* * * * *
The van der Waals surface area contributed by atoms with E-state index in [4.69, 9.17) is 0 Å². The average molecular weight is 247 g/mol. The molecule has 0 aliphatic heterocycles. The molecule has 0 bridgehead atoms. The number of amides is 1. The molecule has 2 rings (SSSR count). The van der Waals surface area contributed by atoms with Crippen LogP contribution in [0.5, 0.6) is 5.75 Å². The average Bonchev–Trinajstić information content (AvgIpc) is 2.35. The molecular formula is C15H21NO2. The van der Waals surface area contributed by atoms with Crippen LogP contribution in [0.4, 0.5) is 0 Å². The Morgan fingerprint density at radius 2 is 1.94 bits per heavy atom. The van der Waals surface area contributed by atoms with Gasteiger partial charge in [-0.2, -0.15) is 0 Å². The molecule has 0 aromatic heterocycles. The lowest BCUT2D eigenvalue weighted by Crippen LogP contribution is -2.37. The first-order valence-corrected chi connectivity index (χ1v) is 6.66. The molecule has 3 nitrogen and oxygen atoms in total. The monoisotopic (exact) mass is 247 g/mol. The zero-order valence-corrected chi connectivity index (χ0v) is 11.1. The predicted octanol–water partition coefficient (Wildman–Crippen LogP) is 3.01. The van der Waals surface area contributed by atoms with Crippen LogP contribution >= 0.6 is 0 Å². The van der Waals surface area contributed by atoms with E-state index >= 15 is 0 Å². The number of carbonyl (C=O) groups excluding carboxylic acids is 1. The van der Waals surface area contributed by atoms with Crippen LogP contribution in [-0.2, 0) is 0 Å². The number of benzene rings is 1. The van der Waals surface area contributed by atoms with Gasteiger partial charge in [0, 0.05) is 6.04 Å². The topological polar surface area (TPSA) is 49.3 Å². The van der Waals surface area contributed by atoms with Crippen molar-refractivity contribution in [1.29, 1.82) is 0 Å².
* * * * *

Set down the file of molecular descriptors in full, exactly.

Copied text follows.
The van der Waals surface area contributed by atoms with E-state index in [4.69, 9.17) is 0 Å². The average molecular weight is 247 g/mol. The molecule has 0 aliphatic heterocycles. The molecule has 0 bridgehead atoms. The number of amides is 1. The molecule has 2 rings (SSSR count). The van der Waals surface area contributed by atoms with Crippen LogP contribution in [0.5, 0.6) is 5.75 Å². The average Bonchev–Trinajstić information content (AvgIpc) is 2.35. The molecular formula is C15H21NO2. The van der Waals surface area contributed by atoms with Crippen LogP contribution in [0.4, 0.5) is 0 Å². The Morgan fingerprint density at radius 2 is 1.94 bits per heavy atom. The van der Waals surface area contributed by atoms with Gasteiger partial charge in [-0.2, -0.15) is 0 Å². The molecule has 0 aromatic heterocycles. The lowest BCUT2D eigenvalue weighted by Crippen LogP contribution is -2.37. The first-order valence-corrected chi connectivity index (χ1v) is 6.66. The molecule has 3 nitrogen and oxygen atoms in total. The monoisotopic (exact) mass is 247 g/mol. The zero-order valence-corrected chi connectivity index (χ0v) is 11.1. The predicted octanol–water partition coefficient (Wildman–Crippen LogP) is 3.01. The van der Waals surface area contributed by atoms with Crippen LogP contribution >= 0.6 is 0 Å². The van der Waals surface area contributed by atoms with E-state index >= 15 is 0 Å². The number of carbonyl (C=O) groups excluding carboxylic acids is 1. The van der Waals surface area contributed by atoms with Crippen LogP contribution in [-0.2, 0) is 0 Å². The number of benzene rings is 1. The van der Waals surface area contributed by atoms with Gasteiger partial charge in [0, 0.05) is 6.04 Å². The topological polar surface area (TPSA) is 49.3 Å². The van der Waals surface area contributed by atoms with Crippen molar-refractivity contribution in [1.29, 1.82) is 0 Å².